MEA decided to form a Task Force on New Partnership for Africa's Development (NEPAD) to implement the US$ 200 million of Line of Credit announced by the Prime Minister and also study other ways and means of assisting NEPAD. The Task Force will consist of Joint Secretary(DEA), Managing Director, EXIM Bank, Joint Secretary (Commerce), Joint Secretary (ITP), Joint Secretary (TC), Joint Secretary (Africa), MEA and CII.

As per the India Development Initiative the Ministry of Finance has laid down clear guidelines for extending Debt Relief and Lines of Credit to countries as per the following classification:

Classification of Countries

For the purpose of these guidelines, countries have been classified into the four broad categories indicated in the following Table:

Class of Country

Definition

Name of Countries

HIPC

Highly Indebted Poor countries declared under the Paris Club Initiative

Angola, Bolivia, Burkina Faso, Burundi, Cameron, Central African Republic, Chad, Comoros, Congo, Democratic Republic of Congo, Cote d'Ivorie, Ethiopia, The Gambia, Ghana, Guinea Bissau, Guyana, Honduras, Lao PDR, Libaria, Madagascar, Malawi, Mali, Mauritania, Mozambique, Myanmar, Nicaragua, Niger, Rep. of Yamen, Rwanda, Sierra Leone, Sao tome and Principa, Senegal, Somalia, sudan, Tanzania, Togo, Uganda, Zambia & Vietnam.

LIHD

Countries having Low income and medium to High Levels of Debt*

Armenia, Azerbaijan, Bangladesh, Belize, Bhutan, Cambodia, Ecuador, Equatorial Guinea, Eritrea, Haiti, Georgia, Indonesia, Jordan, Kyrgyz, Republic, Lebanon, Lesotho, Madagascar, Moldova, Mongolia, Nepal, Nigeria, Pakistan, Panama, Papua New Guinea, Peru, Solomon Island, Syria, Tajikistan, Ukraine, Uzbekistan, Yugoslavia, Zimbabwe.

MILD

Countries having Middle Level income and low levels of Debt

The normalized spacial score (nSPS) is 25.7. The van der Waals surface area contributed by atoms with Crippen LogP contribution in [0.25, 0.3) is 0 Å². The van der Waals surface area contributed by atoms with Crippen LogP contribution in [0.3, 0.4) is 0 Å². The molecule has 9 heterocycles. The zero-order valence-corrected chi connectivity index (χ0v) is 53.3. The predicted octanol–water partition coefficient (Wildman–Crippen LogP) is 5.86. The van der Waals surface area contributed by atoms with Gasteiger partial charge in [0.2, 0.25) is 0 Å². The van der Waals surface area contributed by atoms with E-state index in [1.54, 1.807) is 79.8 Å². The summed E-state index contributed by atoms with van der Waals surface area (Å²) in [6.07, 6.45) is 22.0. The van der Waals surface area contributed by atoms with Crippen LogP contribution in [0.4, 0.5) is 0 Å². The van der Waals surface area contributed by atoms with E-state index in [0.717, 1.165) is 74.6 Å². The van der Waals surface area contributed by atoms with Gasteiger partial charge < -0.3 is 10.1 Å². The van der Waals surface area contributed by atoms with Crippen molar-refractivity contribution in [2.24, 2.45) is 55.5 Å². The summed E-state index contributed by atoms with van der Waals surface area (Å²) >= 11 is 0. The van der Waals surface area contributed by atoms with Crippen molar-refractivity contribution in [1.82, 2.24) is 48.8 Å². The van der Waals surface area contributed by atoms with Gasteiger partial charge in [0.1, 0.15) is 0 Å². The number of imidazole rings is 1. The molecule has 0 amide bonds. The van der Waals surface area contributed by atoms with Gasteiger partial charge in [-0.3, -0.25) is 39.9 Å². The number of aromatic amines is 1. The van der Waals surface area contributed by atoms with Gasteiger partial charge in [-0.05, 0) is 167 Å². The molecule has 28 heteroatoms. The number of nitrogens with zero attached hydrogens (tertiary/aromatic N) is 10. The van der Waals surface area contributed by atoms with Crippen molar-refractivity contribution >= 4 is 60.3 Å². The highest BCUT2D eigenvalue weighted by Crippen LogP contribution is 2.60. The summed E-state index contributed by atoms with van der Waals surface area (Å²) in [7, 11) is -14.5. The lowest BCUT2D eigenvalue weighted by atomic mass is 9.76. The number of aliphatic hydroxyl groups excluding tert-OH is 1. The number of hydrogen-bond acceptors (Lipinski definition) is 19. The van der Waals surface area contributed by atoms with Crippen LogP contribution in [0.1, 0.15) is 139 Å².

Argentina, Brazil, Bulgaria, Colombia, Chile, Croatia, Dominica, Estonia, Gabon, Grenada, Hungary, Jamaica, Kazakhstan, Latvia, Malaysia, Philippines, Russia, Samoa, Slovak Rep., St. Kitts & Nevis, St. Vincent & Grenadines, Thailand, Tunisia, Turkey, Turkmenistan, Uruguay.

MIHD

Countries having Middle Level income and medium to High Levels of Debt according to the World Bank*

Albania, Algeria, Barbados, Belarus, Bosnia & Herzegovina, Botswana, Cape Verde, Costa Rice, China, Czech Republic Djibouti, Dominican Republic, Egypt, El Salvador, Fiji, Guatemala, Iran, Lithuania, Macedonia, Maldives, Malta, Mauritius, Mexico, Morocco, Oman, Paraguay, Poland, Seychelles, Romania, South Africa, Sri Lanka, St. Lucia, Swaziland, Trinidad & Tobago, Tonga, Vanuatu, Venezuela.

* According to the World Bank Statistical Appendix 2003

Debt Relief
Debit relief in the form of waiver of principal or of interest or both shall be automatically provided to any country that is declared a HIPC under the Paris Club Initiative. In the case of LIHD countries, debt relief may be considered on a case basis but shall not be automatic. No debt relief shall be available for MIHD and MILD countries.

Credit Lines & Credit Terms
While credit lines may be granted to any country, depending on needs, the terms of credit shall be different for different countries. The terms of credit that may be offered to any country depend on its classification and shall be governed as per the following table:

Credit Terms

Group

Interest

Period

Grace

Grant Element

HIPC

1.75% (fixed)

20

5

41.25%

LIHD

LIBOR+0.5%(floating)

15

5

35.11%

MIHD

LIBOR+0.5% (floating)

12

4

28.75%

MILD

LIBOR+0.5% (floating)

8-10

2-3

17.11% - 24.56%

The following is of importance while interpreting this table:

  1. The Grant Element component is I- built into the terms of credit. It is defined as the difference between NPV of the loan repayments and the actual amount of loan. The Grant Element should not be offered separately.

  2. For floating interest loans, the Grant Element component has been calculated using a value of 1.24% for LIBOR. The Grant element will increase as interest rates decrease and vice versa.

  3. These are the best terms that can be offered to any country. In practice, loans should be negotiated at harder terms of credit wherever possible.

These loans are for importing goods & services and for project exports from India. As a rule less than 85% of the total credit should be used to import goods and services from India. Goods can be imported on 100% FOB basis.

These are Government-to-Government credits Lines of Credit routed through Exim Bank of India, State Bank of India, Bank of Baroda or Indian Overseas Bank. The modalities for disbursement may please be ascertained from the concerned Bank in each case. Unless specifically permitted, these Lines of Credit cannot be granted to non-government bodies.

The recipient Government will need to guarantee payment. Wherever possible alternate modes of payment such as barter trade or escrow accounts etc. should be explored in addition to the sovereign guarantees.

 
Copyright 2006, Department of Commerce, all rights reserved